LONDON (AP) — London's police force says it will utilize 40 percent more officers at the London Marathon than last year to reassure participants and spectators in the wake of the Boston bombings.
Chief Superintendent Julia Pendry of the Metropolitan Police says there will be several hundred more officers policing Sunday's race, as well as more search dogs.
She said officers in London are in close contact with Boston police and the FBI, but have found "no link whatsoever" between London and the double bomb attack that killed three people and wounded more than 170 at the Boston Marathon on Monday.
Police have apprehended a suspect in the bombings. A second died after clashes with police.
MOSCOW (AP) — The naming of two Chechen brothers as the suspects in the deadly Boston Marathon bombing is reviving fears about security at the 2014 Winter Games in Sochi, the resort town on the edge of Russia's restive southern republics.
Officials insist they are prepared to protect Olympic athletes and spectators, and experts said the bombings could convince the United States to work more with Russia on security at the games, with the country motivated to lend a hand in hopes of ensuring security for its own citizens.
There is no demonstrable connection between the Chechen insurgency and the suspects in the Boston bombings, one of whom was killed in a shootout before the other was apprehended.
KANSAS CITY, Kan. (AP) — Hendrick Motorsports was shaken by the news Friday that the MIT officer killed during the manhunt for the Boston Marathon bombing suspects was the brother of Andrew Collier, a machinist in its engine shop.
Sean Collier was found shot to death late Thursday in his vehicle in Cambridge, Mass. Authorities have said Collier was responding to a report of a disturbance when he was killed.
Andrew Collier has been working for Hendrick Motorsports since September 2008.
Five-time Sprint Cup champion Jimmie Johnson said, "My thoughts and prayers with the Collier family, and I certainly know it's the same thing with everyone at Hendrick Motorsports."
NEW YORK (AP) — A recommendation on the Kings' sale and possible move to Seattle could be issued as soon as next week and a final decision made early next month, ending a process NBA Commissioner David Stern called the most "wrenching" of his career.
The committee reviewing the bids by a Seattle group that has an agreement to buy the franchise and a Sacramento contingent that wants to keep it in California's capital city is expected to meet late next week and make its recommendation.
A vote by the full NBA Board of Governors could then take place as soon as the week of May 6, with Stern indicating the owners will first decide on whether they'll approve relocation.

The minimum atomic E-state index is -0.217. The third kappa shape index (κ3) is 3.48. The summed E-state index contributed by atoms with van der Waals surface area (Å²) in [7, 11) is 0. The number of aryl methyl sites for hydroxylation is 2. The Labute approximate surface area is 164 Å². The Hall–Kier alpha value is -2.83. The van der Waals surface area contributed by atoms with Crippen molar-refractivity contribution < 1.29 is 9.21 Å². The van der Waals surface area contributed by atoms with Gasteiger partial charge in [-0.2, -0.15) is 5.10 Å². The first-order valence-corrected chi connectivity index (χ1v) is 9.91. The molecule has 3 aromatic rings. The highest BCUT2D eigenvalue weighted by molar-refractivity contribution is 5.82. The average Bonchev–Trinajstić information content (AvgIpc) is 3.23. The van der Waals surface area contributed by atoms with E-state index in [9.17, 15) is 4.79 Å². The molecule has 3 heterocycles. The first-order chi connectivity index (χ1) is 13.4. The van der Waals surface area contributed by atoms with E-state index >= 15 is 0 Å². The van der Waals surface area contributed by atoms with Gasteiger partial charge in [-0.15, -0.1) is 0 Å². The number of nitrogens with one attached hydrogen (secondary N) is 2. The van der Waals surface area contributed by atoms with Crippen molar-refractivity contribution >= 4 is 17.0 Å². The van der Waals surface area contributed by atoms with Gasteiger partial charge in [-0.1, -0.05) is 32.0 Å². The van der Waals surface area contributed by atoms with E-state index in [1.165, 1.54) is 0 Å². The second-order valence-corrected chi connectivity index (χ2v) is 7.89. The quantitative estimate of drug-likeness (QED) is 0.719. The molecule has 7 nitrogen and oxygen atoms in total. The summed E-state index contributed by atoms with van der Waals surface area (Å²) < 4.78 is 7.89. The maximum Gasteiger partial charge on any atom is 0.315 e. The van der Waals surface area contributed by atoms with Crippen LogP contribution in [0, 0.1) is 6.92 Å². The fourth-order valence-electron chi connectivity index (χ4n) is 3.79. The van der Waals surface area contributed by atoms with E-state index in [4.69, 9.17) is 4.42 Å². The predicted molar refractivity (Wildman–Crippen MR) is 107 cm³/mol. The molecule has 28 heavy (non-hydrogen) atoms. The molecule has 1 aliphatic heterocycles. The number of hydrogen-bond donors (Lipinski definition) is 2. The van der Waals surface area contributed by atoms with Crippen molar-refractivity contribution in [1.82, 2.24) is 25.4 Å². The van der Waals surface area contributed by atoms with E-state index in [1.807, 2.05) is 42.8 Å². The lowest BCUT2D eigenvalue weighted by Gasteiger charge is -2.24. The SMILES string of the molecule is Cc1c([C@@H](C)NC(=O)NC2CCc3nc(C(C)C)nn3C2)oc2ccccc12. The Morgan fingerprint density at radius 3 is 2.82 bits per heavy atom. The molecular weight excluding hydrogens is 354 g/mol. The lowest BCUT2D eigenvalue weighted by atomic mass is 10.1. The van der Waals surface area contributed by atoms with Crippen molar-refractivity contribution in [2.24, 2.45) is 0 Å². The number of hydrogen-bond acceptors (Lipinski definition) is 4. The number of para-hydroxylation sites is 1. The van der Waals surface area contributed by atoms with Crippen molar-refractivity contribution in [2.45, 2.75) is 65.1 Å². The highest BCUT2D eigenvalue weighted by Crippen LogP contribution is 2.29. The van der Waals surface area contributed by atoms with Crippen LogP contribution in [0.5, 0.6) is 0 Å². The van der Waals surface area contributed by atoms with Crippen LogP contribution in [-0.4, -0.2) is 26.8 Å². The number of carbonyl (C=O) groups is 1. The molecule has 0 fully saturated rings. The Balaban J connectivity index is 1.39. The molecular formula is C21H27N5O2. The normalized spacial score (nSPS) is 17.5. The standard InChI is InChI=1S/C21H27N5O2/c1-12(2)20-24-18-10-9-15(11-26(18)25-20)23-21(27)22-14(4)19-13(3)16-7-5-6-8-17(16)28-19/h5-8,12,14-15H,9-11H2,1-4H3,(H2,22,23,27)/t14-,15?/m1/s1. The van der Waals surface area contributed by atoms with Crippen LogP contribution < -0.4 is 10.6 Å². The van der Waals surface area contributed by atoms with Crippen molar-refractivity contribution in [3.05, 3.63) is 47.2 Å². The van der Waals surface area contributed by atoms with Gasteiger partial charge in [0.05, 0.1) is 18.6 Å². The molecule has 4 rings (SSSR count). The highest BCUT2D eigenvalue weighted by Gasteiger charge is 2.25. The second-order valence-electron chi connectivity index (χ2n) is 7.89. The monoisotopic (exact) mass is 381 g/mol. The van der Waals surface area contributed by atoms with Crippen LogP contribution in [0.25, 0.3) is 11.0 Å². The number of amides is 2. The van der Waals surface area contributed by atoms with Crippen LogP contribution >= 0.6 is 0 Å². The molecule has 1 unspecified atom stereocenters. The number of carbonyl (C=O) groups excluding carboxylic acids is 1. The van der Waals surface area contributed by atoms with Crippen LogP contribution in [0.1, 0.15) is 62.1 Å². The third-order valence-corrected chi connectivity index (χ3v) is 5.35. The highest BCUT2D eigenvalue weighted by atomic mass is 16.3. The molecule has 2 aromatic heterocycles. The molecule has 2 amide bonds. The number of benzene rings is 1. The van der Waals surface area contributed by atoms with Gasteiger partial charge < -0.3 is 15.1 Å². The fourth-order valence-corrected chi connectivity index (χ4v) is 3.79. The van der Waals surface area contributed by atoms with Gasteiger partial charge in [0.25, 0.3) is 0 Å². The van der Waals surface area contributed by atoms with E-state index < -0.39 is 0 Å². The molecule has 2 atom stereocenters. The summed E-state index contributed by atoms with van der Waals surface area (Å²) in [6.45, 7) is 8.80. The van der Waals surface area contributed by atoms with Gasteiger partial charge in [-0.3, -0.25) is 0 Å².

NEW BRUNSWICK, N.J. (AP) — Rutgers University has suspended its head men's lacrosse coach as it investigates allegations of verbal abuse.
The school announced the suspension but said Brian Brecht will continue to collect his salary. Rutgers did not provide details of allegations.
Rutgers, under the direction of President Robert Barchi and Interim Athletic Director Carl Kirschner, has been reviewing videos of practices in all sports since men's basketball coach Mike Rice was fired this month after a video was made public that showed him abusing players.
Brecht is in his second season as coach at Rutgers.
CLEVELAND (AP) — Browns owner Jimmy Haslam pledged to continue running his family's business — and NFL team — amid a federal investigation into fraud within his company.
Haslam said he has no plans to step aside as president of Pilot Flying J despite federal authorities alleging he was aware of a widespread scheme to defraud customers of the truck stop chain. According to court documents, sales team members said Haslam was aware that employees withheld diesel price rebates and discounts from Pilot customers to boost company profits and commissions.
After spending one day at the Browns' headquarters in Berea, Ohio, Haslam returned to Tennessee to profess his innocence and make it clear he wasn't stepping down during the probe.
SAN FRANCISCO (AP) — The wife of baseball Hall of Famer Willie Mays, Mae Louise Allen Mays, has died. She was 74.
Mays announced his wife's death through the San Francisco Giants. The couple had been married 41 years after they met during his playing years in New York.
The team said Mrs. Mays died in her sleep Friday morning in the couple's Bay Area home after a long fight with Alzheimer's disease.
Mrs. Mays was born on May 26, 1938. She grew up in the racially segregated Homewood section of Pittsburgh, becoming an accomplished sprinter.
INDIANAPOLIS (AP) — Midnight Madness could begin earlier than usual this fall after the NCAA's Legislative Council approved a new rule.
One change would allow teams to hold up to 30 days of practice in the six weeks leading up to their first regular-season game. Previously, teams had only four weeks to get those practices in.
Another change would eliminate the starting time for the first permissible workouts. Currently, teams are not allowed to begin until 5 p.m. on the Friday closest to Oct. 15. The new rule would allow schools to make their own judgment about the starting time when practice begins.
Unless the NCAA's board of directors rejects the proposal at its May 2 meeting, the rule will go into effect this fall. The rules would not apply to women's teams.